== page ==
The Most Surprising Superhero Movie of the Year Stars Russell Crowe
Could a modest hit become an unhinged cinematic universe?
The Pope’s Exorcist, if you can believe it, is based on the life of a real theologian. Father Gabriele Amorth penned two novels — and claimed to have performed tens of thousands of exorcisms — before Russell Crowe was tapped to portray him in Julius Avery’s new thriller. But even if you aren’t familiar with Amorth, it’s clear Crowe took quite a few liberties in depicting him. He feels much closer to the hero in a Dan Brown novel than a traditional man of the cloth, but that’s just one element that keeps The Pope’s Exorcist from becoming yet another exorcist movie with nothing new to say.
For the record, The Pope’s Exorcist is still a fairly generic demon-slaying flick that follows familiar beats. A troubled family moves into their new home on the Spanish coast, unaware it’s a hotbed for demonic activity. An innocent child is possessed, a plucky single mom tries everything she can to save him. None of her solutions work, and not even the local pastor can confront the evil. It falls to Father Amorth to face this ridiculously strong demon. He ends up uncovering a ghastly conspiracy, one that goes back centuries, while Avery delivers the head-spinning scares that have come to define exorcist stories.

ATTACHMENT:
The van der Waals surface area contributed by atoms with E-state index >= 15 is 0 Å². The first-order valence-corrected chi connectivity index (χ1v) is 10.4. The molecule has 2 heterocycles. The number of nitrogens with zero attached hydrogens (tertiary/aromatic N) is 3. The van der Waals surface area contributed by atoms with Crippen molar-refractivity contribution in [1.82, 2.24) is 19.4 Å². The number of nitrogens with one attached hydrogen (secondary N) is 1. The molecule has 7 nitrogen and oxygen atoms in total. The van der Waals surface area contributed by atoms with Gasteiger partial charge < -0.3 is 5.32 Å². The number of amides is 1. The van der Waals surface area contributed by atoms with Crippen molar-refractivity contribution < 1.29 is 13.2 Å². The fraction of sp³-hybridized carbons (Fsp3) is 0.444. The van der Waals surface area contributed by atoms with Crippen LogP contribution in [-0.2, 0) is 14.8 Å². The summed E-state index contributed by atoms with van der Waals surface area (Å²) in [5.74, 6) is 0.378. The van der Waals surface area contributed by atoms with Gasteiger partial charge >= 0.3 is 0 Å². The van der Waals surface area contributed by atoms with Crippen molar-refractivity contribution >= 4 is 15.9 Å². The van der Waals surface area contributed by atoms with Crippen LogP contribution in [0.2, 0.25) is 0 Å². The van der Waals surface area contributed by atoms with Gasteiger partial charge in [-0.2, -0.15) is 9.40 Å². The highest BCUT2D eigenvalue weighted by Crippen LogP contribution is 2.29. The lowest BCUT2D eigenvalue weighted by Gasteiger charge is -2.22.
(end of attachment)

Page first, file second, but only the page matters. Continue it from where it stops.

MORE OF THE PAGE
At just over 100 minutes, the film is a perfectly serviceable thriller, which is probably why it became one of Netflix’s top titles overnight. But there’s a bit more to this story than meets the eye. It’s an exorcist film, sure, but it’s also kind of a superhero movie.
As the Pope’s top exorcist, Father Amorth is the last of a dying breed. The Catholic Church no longer takes stock in the things that go bump in the night, partly because Amorth is so good at his job. Even Amorth is growing numb to the threats he’s faced. Something of a jaded legend, it’s the Pope (portrayed by pulp icon Franco Nero) that keeps Amorth’s faith in these “fairy tales” alive. He’s the M to Amorth’s James Bond, the Nick Fury to his Iron Man. And while The Pope’s Exorcist is a standalone thriller for now, Avery and Crowe lay the groundwork for a potential franchise.
The Pope’s Exorcist contains a few surprises too. It jabs at the Church’s worst offenses (its history of sexual abuse, for one, and its role in the Spanish Inquisition), and it blends history and myth, faith and fantasy, in a manner perfectly attuned to modern filmmaking. The film remixes the classic story of fallen angels into a tangible threat to our world, and posits Amorth as the one man capable of wiping that evil from the face of the Earth.
Paired with his trusty assistant, the adorable Father Esquibel (Daniel Zovatto), Amorth is a folk hero in the making. It doesn’t hurt that Crowe is clearly having a ton of fun. We may be reaching new levels of franchise fatigue, but there’s no way anyone would be opposed to another one of these movies, especially if we get more of Crowe riding his little Vespa.